By alienating Trump and Cruz, the Republican leadership alienates the bulk of their members, or at least a huge bloc of them. If Rubio or Bush get the nomination through dishonest machinations, the party faithful, feeling cheated and betrayed, will not go to the polls or will vote for a third party candidate. Hillary wins.
Alternatively, the Democrats reliance on current sentiment about Trump stands out as gross overconfidence. People may not like the way Trump expresses himself, but plenty of them want a strong leader who will protect them and protect their borders and restore the economy. Hillary’s high negativity, even within her own party, could cost her votes as citizens look at Trump and say he is more likely to protect them and create prosperity. Hillary will have a hard time winning on those grounds.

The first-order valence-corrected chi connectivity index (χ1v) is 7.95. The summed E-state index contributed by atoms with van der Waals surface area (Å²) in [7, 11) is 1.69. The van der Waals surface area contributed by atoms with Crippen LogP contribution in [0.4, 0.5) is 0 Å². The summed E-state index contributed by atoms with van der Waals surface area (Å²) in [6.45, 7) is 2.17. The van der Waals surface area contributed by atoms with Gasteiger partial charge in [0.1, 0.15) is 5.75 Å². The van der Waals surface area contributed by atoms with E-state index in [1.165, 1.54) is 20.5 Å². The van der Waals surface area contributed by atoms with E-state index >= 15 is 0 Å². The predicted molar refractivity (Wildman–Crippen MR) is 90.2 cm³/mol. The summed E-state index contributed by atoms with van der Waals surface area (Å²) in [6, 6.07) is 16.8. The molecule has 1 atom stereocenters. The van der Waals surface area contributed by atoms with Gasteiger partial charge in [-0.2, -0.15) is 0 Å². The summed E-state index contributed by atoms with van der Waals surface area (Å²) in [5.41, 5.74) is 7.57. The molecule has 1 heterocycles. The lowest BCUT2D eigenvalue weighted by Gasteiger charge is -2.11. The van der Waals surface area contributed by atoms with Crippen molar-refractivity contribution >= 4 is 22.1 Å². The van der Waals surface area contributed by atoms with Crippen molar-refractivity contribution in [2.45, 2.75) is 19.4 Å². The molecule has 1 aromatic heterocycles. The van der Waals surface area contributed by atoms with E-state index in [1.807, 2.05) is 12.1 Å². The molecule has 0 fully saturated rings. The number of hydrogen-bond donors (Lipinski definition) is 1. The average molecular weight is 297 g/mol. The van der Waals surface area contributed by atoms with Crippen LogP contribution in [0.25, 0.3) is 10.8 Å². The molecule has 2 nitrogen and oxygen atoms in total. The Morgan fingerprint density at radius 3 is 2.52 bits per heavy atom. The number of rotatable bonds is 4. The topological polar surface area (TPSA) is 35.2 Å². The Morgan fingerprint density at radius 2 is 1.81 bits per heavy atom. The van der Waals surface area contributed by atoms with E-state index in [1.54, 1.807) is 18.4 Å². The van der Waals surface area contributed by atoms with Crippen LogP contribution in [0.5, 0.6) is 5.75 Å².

Novelty props up Hillary – the first female presidential candidate from the two major parties. People speak of her resume, but it is open to criticism and devaluation. In tough economic times, it’s hard to sell more government spending, especially for welfare, when the bulk of the citizenry is not doing all that well. Certainly, the ideologues will stand with her. With uncertainty about the future prevalent, Trump’s chances, in particular, actually look pretty good.
People will complain about the way Trump speaks, but in the end, when it comes time to pull the lever, the voter is not going to pull it for political correctness, but for the person who will give them more opportunity, more freedom, more prosperity, and more safety.
That’s Trump, hands down. Trump may be rough, but he’s real. Hillary comes across as the charlatan who’s been prepping for the job just because she wants it and she wants to make history. Trump is open about his elitism and his billions. Hillary hides it in the dark and pretends to be a middle class person while she bargains surreptitiously for her own enrichment.